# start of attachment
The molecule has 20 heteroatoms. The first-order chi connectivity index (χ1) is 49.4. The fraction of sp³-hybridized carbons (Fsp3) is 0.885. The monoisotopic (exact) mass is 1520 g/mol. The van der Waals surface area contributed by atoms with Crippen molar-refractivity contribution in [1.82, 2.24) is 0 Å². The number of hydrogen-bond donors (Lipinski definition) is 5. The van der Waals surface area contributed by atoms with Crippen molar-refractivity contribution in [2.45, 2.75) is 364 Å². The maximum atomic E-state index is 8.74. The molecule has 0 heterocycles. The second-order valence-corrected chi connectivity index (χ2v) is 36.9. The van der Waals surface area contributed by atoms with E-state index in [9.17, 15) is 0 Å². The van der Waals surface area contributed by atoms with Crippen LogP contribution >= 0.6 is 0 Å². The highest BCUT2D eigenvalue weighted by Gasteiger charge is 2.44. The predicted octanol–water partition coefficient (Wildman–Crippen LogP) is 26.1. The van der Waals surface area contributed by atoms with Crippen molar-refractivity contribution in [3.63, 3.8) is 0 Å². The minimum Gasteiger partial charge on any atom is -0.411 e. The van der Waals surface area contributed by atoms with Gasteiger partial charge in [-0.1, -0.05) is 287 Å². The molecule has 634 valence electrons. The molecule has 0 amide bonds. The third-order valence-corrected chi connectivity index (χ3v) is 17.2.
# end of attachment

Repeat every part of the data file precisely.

The molecule has 20 heteroatoms. The first-order chi connectivity index (χ1) is 49.4. The fraction of sp³-hybridized carbons (Fsp3) is 0.885. The monoisotopic (exact) mass is 1520 g/mol. The van der Waals surface area contributed by atoms with Crippen molar-refractivity contribution in [1.82, 2.24) is 0 Å². The number of hydrogen-bond donors (Lipinski definition) is 5. The van der Waals surface area contributed by atoms with Crippen molar-refractivity contribution in [2.45, 2.75) is 364 Å². The maximum atomic E-state index is 8.74. The molecule has 0 heterocycles. The second-order valence-corrected chi connectivity index (χ2v) is 36.9. The van der Waals surface area contributed by atoms with E-state index in [9.17, 15) is 0 Å². The van der Waals surface area contributed by atoms with Crippen LogP contribution >= 0.6 is 0 Å². The highest BCUT2D eigenvalue weighted by Gasteiger charge is 2.44. The predicted octanol–water partition coefficient (Wildman–Crippen LogP) is 26.1. The van der Waals surface area contributed by atoms with Crippen molar-refractivity contribution in [3.63, 3.8) is 0 Å². The minimum Gasteiger partial charge on any atom is -0.411 e. The van der Waals surface area contributed by atoms with Gasteiger partial charge in [-0.1, -0.05) is 287 Å². The molecule has 634 valence electrons. The molecule has 0 amide bonds. The third-order valence-corrected chi connectivity index (χ3v) is 17.2.